With RA, it’s important to move
If you have rheumatoid arthritis (RA), you know that exercise is good for you. But finding the time, energy, and motivation to actually get moving can be difficult. This is especially true when you’re in pain.
But research shows that RA patients who exercise have less pain than other RA patients. Exercise can help boost your mood, improve joint function, and prevent muscle wasting and weakness.
Here are seven exercises specifically for RA patients.
According to the Centers for Disease Control and Prevention, people with RA show greater improvements in health after participating in hydrotherapy—exercising in warm water—than with other activities. Studies show that people with RA who participated in hydrotherapy had less pain and joint tenderness. Hydrotherapy also improved their mood and overall well-being.
Water-based exercises, like swimming and water aerobics, also improve the use of affected joints and decrease pain.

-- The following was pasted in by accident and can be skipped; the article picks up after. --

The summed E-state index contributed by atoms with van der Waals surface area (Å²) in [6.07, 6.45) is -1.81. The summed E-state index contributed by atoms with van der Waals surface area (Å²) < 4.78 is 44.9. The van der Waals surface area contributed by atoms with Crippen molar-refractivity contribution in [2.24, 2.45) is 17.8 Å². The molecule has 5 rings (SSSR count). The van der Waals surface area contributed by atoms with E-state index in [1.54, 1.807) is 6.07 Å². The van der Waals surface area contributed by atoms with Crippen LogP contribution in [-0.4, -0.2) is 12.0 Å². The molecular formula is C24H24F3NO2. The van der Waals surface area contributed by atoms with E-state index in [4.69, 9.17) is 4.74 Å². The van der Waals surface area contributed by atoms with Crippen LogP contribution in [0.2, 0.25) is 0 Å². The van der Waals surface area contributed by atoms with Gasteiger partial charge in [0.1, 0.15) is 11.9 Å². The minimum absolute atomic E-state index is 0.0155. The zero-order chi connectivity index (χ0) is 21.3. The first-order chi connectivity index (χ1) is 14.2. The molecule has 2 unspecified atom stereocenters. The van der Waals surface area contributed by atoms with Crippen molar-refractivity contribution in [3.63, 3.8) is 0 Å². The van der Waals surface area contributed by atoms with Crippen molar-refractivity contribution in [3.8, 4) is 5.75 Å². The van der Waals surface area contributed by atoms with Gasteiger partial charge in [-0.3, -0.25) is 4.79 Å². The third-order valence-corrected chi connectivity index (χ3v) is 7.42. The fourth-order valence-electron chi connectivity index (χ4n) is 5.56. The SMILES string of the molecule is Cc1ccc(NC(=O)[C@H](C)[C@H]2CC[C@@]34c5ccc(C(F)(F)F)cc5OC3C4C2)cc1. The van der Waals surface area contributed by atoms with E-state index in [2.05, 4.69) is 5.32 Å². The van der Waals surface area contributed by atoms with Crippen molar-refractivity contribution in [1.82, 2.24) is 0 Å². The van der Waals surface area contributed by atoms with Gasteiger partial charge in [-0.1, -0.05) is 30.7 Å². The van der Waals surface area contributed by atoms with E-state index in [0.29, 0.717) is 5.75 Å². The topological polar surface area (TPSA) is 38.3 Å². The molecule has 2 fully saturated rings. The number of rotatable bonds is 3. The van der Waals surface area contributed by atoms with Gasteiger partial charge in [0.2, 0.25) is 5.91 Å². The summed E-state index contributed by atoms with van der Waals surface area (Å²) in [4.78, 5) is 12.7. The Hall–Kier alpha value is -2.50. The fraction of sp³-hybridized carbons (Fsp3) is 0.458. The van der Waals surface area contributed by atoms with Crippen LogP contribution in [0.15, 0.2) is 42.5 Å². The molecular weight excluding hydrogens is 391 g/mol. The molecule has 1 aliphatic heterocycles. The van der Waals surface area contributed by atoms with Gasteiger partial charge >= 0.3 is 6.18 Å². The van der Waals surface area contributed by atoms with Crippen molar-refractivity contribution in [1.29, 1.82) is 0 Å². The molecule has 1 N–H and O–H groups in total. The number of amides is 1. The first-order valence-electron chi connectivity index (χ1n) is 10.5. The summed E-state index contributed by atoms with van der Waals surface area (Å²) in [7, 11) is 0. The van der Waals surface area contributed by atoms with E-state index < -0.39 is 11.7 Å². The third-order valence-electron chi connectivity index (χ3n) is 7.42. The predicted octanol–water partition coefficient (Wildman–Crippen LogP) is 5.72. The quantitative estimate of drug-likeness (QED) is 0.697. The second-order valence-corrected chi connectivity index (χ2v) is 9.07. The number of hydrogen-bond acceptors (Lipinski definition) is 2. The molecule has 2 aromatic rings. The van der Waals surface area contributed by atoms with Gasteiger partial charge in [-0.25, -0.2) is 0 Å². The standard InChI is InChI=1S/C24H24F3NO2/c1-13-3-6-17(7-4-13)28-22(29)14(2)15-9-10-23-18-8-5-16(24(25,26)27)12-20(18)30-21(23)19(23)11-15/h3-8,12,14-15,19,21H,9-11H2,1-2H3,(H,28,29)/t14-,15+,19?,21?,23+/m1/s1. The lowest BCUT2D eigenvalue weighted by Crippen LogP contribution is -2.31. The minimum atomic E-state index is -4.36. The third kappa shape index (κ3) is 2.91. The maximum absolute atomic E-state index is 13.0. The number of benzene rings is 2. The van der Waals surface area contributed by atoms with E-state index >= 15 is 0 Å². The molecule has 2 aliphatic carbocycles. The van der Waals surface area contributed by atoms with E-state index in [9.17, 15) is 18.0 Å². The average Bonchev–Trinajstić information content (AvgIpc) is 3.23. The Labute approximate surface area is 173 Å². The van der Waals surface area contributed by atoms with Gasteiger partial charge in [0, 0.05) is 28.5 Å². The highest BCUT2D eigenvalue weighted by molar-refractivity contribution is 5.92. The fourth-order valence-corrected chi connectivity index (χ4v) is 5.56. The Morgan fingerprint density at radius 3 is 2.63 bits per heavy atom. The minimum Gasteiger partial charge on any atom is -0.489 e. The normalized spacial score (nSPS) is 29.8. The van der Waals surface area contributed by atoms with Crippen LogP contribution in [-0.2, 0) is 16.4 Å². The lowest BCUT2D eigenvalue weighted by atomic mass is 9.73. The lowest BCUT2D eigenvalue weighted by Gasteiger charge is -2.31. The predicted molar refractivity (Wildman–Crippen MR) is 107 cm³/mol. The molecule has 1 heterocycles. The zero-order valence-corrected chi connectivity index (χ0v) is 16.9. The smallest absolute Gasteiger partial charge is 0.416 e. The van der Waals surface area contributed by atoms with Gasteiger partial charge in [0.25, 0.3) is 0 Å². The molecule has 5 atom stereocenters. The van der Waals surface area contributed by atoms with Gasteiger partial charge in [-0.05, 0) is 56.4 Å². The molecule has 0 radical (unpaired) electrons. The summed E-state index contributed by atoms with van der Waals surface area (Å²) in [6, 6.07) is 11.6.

Tai chi (sometimes called “moving meditation”) is a traditional Chinese martial art that combines slow and gentle movements with mental focus. This exercise improves muscle function and stiffness and reduces pain and stress levels in patients with RA. Participants in one studyreported feeling better after practicing tai chi and had an overall brighter outlook on life.
You can purchase DVDs to help you get started, or go to a class in your area.
If you have RA, getting your heart pumping is essential. This is because those with RA are at a higher risk for cardiovascular diseases and complications. Biking is an excellent, low-impact exercise that’s easier on the joints than other aerobic exercises.
Biking helps maintain cardiovascular health, increases leg strength, and reduces morning stiffness. You can bike outside, join a cycling group, or use a stationary bike at the gym or in your home.
A walk in the park may sound too simple, but it’s one of the easiest and most convenient forms of exercise. In addition to getting your heart rate up, walking can loosen your joints and help reduce pain. Research has found that just 30 minutes of walking a day can boost your mood, too.